Hi, I have with grreat interest read your page. i collect bananastickers and have done so on and off since 1990. I love the uniqueness of the stickers which identifies the bananas. Anyhow i am 52 years old and have liveds a very active outdoortype of life, but recently I have gotten disseased so now I have to do more sitting down activities and hence I have taken up my collection of bananastikers. I have about 1.200 different which basically is only about 10 % of the total amount of stickers. I am very interested in the vintage stickers of Chiquita and Fyffes. If you or your friend are interested in trading please let me know it will be a pleasure. Br Claus

  2. Manfred Paul

    If you are interested in more fruit stickers, have a look at this book from German Artist Eugen Oker:

    The fruit sticker collection of Eugen Oker
    The Munich writer Eugen Oker (1919 – 2006) embodies the sly mentality of a Jack of all tales and was the inventor of the journalistic “Game Reviews”. He wrote Poems, novels, nonsense tales, children´s books, biographies and satirical novels on war and dictatorship as well. With his view of the world as a mere Collection of surprising and amiable absurdities he was a brother in Spirit of Karl Valentin, Ludwig Thoma or Oskar Maria Graf. In 1980 he started a Collection of fruit Stickers, so called “biggerln”. With an almost manic insistance he collect approx. 3500 of those items what seems to be considered the world´s biggest fruit sticker Collection. Oker randomly adhered them to A4- cardboard in a chaotic way characterized by a nonchalant anti- order. So he celebrates in a way a dadaistic game with the conventions of professional collecting. But therefore the grafical and advertisment specialities of these important documents of the history of trade with their almost anarchistic colorfulness as a caleidoscopic concert of the different fonts, shapes and Formats become clear in a fascinating mood. In this respect this Collection is likeable and authentic, ambiguous and casual at the same time.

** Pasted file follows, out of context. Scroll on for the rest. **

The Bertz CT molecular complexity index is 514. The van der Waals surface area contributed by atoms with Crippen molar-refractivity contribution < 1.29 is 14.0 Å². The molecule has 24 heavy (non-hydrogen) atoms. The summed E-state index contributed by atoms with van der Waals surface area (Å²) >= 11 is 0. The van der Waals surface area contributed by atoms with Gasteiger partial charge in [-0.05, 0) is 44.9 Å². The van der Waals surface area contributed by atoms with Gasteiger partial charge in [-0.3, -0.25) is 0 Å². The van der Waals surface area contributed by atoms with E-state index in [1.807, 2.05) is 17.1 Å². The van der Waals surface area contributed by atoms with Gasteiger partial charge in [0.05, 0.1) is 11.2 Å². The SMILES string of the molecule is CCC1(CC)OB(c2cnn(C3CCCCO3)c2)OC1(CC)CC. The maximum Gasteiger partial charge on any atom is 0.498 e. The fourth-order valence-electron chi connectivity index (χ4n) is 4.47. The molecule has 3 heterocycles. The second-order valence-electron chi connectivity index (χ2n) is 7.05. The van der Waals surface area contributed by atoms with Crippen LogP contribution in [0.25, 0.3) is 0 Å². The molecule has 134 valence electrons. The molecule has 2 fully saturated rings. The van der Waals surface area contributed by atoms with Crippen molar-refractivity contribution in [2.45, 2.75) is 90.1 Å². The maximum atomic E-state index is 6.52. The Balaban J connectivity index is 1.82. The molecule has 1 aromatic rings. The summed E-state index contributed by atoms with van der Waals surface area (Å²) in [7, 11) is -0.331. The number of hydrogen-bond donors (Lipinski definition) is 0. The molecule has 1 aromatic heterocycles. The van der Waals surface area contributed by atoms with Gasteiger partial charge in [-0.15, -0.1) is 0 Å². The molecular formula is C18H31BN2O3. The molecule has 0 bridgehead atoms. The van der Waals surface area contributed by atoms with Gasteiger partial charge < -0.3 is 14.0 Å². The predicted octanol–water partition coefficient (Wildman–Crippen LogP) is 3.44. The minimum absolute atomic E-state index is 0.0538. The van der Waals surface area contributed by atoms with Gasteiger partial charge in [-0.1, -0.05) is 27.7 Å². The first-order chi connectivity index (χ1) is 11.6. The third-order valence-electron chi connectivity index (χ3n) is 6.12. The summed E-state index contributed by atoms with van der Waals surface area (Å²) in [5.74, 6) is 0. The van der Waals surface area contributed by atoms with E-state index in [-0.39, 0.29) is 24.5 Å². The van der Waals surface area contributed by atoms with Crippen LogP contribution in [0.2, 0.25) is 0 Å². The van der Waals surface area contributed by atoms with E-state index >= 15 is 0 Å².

You can order here:

    BR, Manfred Paul

  3. John Mondey

    Interested to know if fruit sticker collections have any significant dollar value. My wife has over 45,000 different ones as of January 2019 (and still growing).

  4. Carolina

    Hi! great work! Although it’s out of the topic of your research, I always wonder why fruit stickers are not biodegradable? BTW I can send you stickers from NZ if you want.

  5. Hank Ankins

    Hi, I collect banana labels, as well as CHIQUITA fruit labels.
    Down here in New Zealand it is hard to get different labels to trade as we only have a small population and a couple of importing companies for bananas.
    I have 48 CHIQUITA fruit labels, and 4,000 banana labels.
    I would really like to trade with an Australian collector as I like their labels.
    Regards Hank Ankins

  6. Cindy

    I have some fruitstickers. Is there anyone interested to get them? I’m from the Netherlands and want to give them to someone who collects them.